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Ubuntu and the price of Unity

Jan 03, 2011, 21:19 (4 Talkback[s])
(Other stories by Richard Hillesley)

"Disagreements about the shape and form of the free software interface, and issues around the politics of licensing are not new. GNOME itself came into existence in the late 90s when problems were identified with the licensing of the Qt toolkit used by KDE, which was the first truly integrated desktop environment for Linux.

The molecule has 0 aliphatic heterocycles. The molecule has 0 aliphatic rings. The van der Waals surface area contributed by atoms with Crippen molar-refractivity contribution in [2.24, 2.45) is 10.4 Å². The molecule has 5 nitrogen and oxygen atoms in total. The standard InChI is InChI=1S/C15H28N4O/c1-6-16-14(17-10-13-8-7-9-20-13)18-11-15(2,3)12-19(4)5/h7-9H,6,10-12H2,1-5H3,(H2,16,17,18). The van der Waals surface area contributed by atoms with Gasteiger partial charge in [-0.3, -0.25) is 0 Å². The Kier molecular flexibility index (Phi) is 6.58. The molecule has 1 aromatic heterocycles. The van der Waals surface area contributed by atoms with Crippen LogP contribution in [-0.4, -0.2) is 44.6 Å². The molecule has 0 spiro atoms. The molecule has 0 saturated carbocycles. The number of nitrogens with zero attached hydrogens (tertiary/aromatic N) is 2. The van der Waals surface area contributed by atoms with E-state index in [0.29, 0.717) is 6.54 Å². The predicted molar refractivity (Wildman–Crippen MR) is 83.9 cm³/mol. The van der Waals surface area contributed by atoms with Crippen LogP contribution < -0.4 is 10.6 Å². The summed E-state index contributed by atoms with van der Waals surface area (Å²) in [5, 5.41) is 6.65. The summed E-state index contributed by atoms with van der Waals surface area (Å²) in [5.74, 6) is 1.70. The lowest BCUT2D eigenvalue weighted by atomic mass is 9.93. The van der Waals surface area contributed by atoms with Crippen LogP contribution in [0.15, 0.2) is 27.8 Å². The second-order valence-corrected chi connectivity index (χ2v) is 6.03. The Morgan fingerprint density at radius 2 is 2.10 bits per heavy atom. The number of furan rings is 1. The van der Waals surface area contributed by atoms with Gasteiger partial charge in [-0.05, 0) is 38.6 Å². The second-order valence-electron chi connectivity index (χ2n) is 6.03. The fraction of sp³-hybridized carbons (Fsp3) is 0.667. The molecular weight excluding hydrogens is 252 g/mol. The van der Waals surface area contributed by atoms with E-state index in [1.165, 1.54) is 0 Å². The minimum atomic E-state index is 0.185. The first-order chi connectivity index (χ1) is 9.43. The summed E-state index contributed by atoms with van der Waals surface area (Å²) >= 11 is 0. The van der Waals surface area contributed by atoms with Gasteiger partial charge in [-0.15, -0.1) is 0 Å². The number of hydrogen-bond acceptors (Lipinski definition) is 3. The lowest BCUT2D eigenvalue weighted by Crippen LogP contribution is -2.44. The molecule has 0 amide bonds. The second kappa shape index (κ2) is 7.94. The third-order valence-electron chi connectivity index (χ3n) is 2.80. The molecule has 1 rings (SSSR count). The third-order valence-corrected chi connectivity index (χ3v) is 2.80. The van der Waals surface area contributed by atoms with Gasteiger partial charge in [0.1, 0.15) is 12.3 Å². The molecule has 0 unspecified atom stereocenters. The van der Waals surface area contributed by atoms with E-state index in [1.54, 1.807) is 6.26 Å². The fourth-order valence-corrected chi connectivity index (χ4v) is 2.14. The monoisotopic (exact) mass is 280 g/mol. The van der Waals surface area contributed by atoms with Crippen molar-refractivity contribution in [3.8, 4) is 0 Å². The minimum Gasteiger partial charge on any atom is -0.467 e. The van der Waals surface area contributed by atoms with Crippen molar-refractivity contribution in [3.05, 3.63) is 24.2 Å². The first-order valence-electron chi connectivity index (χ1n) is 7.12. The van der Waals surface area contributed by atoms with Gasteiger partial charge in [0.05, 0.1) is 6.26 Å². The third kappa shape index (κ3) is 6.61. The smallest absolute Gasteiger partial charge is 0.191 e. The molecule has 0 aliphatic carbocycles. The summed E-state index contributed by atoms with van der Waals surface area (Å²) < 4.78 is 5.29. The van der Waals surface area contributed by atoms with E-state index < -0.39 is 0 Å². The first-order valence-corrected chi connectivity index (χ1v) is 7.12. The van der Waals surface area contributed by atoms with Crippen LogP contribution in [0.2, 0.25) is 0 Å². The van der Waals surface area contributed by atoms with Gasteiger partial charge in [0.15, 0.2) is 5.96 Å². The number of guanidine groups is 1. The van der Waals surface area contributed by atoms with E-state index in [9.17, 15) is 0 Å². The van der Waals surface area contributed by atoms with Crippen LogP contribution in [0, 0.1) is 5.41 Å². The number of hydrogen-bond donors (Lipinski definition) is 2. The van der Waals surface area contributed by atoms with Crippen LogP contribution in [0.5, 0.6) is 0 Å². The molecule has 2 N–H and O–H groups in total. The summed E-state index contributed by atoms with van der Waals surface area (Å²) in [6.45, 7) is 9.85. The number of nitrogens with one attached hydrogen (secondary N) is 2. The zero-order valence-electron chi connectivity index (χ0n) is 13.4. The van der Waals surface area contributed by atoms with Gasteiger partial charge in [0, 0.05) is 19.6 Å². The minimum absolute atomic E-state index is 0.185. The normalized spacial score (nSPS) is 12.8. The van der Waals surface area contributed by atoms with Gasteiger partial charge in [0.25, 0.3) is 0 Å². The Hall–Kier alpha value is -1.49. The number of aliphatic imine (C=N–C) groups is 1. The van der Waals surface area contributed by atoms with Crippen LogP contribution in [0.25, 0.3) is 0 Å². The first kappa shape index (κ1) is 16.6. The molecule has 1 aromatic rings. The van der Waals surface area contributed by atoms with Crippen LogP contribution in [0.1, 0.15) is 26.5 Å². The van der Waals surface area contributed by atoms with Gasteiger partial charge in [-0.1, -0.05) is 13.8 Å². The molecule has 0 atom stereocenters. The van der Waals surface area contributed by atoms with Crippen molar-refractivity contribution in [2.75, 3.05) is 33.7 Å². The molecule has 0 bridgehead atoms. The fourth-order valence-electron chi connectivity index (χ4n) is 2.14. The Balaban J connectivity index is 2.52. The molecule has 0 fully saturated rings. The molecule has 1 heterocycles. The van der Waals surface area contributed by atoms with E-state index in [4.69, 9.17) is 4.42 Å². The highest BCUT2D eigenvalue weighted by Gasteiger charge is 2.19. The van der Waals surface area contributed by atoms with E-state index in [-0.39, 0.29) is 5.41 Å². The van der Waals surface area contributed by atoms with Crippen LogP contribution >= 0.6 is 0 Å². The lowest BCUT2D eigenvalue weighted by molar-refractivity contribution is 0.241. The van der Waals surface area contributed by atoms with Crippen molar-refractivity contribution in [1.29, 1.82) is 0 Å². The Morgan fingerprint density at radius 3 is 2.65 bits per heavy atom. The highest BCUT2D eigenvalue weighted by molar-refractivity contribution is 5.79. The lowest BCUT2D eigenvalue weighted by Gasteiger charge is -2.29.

"Qt was open source in the sense that the code was visible, but the license wasn't approved or compatible with the GPL. Since nearly all KDE applications were written under the GPL, this meant that the applications were in violation of their own licences.

"Miguel de Icaza, at that time a rising star of the free software movement and co-creator, with Federico Mena, of the GNOME project, expressed the mixed feelings of many users and developers. 'KDE was an inspirational project,' he told Linux Journal, 'but at the time, the Qt toolkit on which KDE was built was a proprietary toolkit.'"

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